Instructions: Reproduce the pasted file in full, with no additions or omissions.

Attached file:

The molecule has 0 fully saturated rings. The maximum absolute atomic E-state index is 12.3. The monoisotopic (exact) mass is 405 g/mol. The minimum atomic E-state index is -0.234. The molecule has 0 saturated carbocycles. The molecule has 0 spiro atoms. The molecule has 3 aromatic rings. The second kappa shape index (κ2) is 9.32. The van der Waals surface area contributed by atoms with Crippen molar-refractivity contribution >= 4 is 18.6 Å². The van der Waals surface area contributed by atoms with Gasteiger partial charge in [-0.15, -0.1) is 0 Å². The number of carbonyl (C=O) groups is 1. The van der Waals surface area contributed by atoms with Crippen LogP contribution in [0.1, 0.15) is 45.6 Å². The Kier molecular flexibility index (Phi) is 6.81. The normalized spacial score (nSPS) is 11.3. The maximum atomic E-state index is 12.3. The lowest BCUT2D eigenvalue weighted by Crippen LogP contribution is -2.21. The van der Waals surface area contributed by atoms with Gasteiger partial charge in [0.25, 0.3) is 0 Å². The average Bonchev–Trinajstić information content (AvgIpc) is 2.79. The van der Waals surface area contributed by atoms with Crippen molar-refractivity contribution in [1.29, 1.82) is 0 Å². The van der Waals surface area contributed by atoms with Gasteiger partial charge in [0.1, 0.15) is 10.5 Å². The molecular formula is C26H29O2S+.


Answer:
The molecule has 0 fully saturated rings. The maximum absolute atomic E-state index is 12.3. The monoisotopic (exact) mass is 405 g/mol. The minimum atomic E-state index is -0.234. The molecule has 0 saturated carbocycles. The molecule has 0 spiro atoms. The molecule has 3 aromatic rings. The second kappa shape index (κ2) is 9.32. The van der Waals surface area contributed by atoms with Crippen molar-refractivity contribution >= 4 is 18.6 Å². The van der Waals surface area contributed by atoms with Gasteiger partial charge in [-0.15, -0.1) is 0 Å². The number of carbonyl (C=O) groups is 1. The van der Waals surface area contributed by atoms with Crippen LogP contribution in [0.1, 0.15) is 45.6 Å². The Kier molecular flexibility index (Phi) is 6.81. The normalized spacial score (nSPS) is 11.3. The maximum atomic E-state index is 12.3. The lowest BCUT2D eigenvalue weighted by Crippen LogP contribution is -2.21. The van der Waals surface area contributed by atoms with Gasteiger partial charge in [0.25, 0.3) is 0 Å². The average Bonchev–Trinajstić information content (AvgIpc) is 2.79. The van der Waals surface area contributed by atoms with Crippen molar-refractivity contribution in [1.29, 1.82) is 0 Å². The van der Waals surface area contributed by atoms with Gasteiger partial charge in [0.1, 0.15) is 10.5 Å². The molecular formula is C26H29O2S+.